Monster Hunter Explained: What’s Up With the Ending?

“Monster Hunter” / Monster Hunter

Genre fantasy action
Directed by Paul W. S. Anderson
Starring Milla Jovovich (Artemis), Tony Jaa (Hunter), TI (Link), Ron Perlman (Admiral), Diego Boneta (Marshall), Meagan Good (Dash) and others.
Студии Constantin Film, Impact Pictures, Capcom Company
Year of issue 2020 (in Ukraine 2021)
IMDb website

Although Poul Anderson periodically tries to shoot films of different genres (such as the action thriller Death Race or the 3D combat version of Dumas’ novel The Three Musketeers), the director still returns to his favorite business – to adapt video games. Starting in 1995 with a Mortal Kombat adaptation, Anderson focused on Resident Evil, turning the survival horror into a series of films that ran from 2002 to 2016.

Having finally exhausted the topic of genetic modifications and the dead (the new American-German Resident Evil will be released in the near future without his participation), Anderson takes on the film adaptation of yet another game franchise from Capcom. The director gives the main role to the only possible candidate – his wife Milla Jovovich, who occupies a central position in his filmography.

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In Monster Hunter, Poul Anderson’s script begins with a short quote about the existence of yet another new world somewhere beyond our existence. Without going into details, the director shows a squad of hunters from a world that is alien to us, moving on horseback on a ship, which, as a result of an attack, loses a crew member.

In our world, nothing strange happens until the captain of the American army Artemis (Milla Jovovich), along with the team, goes in search of the missing soldiers. During the mission, the heroes fall into a sandstorm, transferring them to the car of the missing military, from which only the charred remains remained. Artemis and her subordinates realize that they have entered another world inhabited by gigantic monsters that they know nothing about. It is there that the team is found by a hunter from the ship, which has remained on its own.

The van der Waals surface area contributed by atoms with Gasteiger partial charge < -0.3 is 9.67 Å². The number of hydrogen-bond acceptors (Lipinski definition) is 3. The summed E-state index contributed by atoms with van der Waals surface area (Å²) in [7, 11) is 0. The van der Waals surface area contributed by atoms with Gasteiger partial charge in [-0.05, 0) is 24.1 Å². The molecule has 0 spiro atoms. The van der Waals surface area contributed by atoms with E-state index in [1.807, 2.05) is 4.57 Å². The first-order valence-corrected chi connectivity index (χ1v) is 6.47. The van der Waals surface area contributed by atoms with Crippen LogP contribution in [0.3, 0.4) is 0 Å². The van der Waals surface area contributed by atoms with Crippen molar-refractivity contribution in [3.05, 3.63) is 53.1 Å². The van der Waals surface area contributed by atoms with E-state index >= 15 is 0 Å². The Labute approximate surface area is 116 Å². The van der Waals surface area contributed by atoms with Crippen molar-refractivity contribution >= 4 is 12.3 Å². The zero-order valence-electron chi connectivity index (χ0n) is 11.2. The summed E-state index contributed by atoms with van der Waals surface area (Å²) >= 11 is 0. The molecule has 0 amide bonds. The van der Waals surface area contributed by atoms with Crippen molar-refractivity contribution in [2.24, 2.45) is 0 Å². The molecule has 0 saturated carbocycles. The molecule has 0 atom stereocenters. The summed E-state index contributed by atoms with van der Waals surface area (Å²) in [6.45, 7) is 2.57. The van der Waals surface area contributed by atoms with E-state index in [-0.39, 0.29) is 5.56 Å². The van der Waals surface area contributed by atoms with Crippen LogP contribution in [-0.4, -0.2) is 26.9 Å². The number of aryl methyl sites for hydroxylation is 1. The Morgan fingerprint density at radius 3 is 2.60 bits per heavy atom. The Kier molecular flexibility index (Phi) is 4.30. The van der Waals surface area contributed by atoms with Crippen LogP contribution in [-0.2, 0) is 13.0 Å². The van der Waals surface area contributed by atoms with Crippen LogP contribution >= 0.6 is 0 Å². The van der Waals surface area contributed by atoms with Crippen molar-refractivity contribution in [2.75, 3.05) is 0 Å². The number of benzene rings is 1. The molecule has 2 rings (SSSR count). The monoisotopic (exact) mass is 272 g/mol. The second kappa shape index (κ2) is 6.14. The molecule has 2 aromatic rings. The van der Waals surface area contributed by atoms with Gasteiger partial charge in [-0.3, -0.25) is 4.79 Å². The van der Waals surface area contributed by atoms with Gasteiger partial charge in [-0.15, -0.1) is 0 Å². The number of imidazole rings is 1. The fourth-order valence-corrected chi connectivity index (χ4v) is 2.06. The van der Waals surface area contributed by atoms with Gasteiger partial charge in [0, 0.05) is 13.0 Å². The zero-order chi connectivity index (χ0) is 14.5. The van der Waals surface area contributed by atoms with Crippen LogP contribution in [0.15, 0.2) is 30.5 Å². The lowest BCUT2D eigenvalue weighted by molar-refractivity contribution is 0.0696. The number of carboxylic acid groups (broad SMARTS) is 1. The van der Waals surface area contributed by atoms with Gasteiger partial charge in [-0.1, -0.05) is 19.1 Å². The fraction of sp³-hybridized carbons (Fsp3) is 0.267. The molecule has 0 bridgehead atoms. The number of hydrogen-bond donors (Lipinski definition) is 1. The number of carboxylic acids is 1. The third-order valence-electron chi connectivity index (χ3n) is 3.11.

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The film does not stand on ceremony with lengthy introductions and almost immediately moves to action scenes, having managed to quickly characterize Artemis and her subordinates. The only thing we need to know is that the main character has military skills and dexterity, which is why she copes with all sorts of dangers so well. She quickly adjusts to the fact that the huge monster Diablos appears in front of her, hiding in the sand (Nerskilla and Rathalos also appear in the film), and desperately longs to survive in order to return home.

Artemis does not become a monster hunter immediately, and not entirely by her own efforts. Her guide to the new world is a nameless character (played by actor and stuntman Tony Jaa), who speaks a language foreign to the heroine. Their interaction becomes the main element that adds variety to the film – in addition to the monsters, the communication of two different characters appears in it, joining forces for the sake of survival. It’s also full of ridiculous fight scenes between them, filmed just to fill up screen time.

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However, the character of Tony Jaa has existed in the new world much longer than the heroine of Milla Jovovich, so in the script he not only creates relatively funny situations, but also teaches how to hunt down monsters. When the heroine Jovovich significantly pumps her physical skills, a diverse arsenal of recognizable weapons will appear in the frame.

Poul Anderson does not keep you waiting long, the characters almost immediately enter into fights, thanks to which the film is filled with action scenes in which Milla Jovovich shines. There is nothing really impressive in them, but the fast movement of the characters and good CGI when watching the movie on the big screen do their job – in the moments of action, Monster Hunter really captivates without trying to complicate the visuals with additional meanings.

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Oddly enough, the film starts well with this combination, but it lasts exactly until a character named Admiral (played by Ron Perlman) appears in the frame, whose appearance is too comical to be taken seriously. Almost at the very end, he is very belatedly destined to reveal the story of the new world, which sounds too abrupt and absurd for a full-length film.

In truth, with the arrival of the Admiral, the film acquires a leader and a number of additional secondary characters, but at the same time it loses all meaning (but there is a nice bonus in the form of an assistant cat that many people love, however, he does not take part in the main events). Paul Anderson seems to be fine with the weak storyline, so he ends the film right in the middle of the battle, openly saying that Monster Hunter will have a sequel. And knowing his passion for filming, perhaps not even one thing.

Pros: monsters and weapons; CGI in action scenes; the interaction of the heroes of Milla Jovovich and Tony Jaa Cons: the history of the world, which in the end gives the character of the Admiral; broken ending; meaningless fight scenes of those on the same side Conclusion:

all in all, Monster Hunter is movie-going entertainment not likely to be enjoyed on the small screen. The film seems to be bearable until the plot gets to the end.

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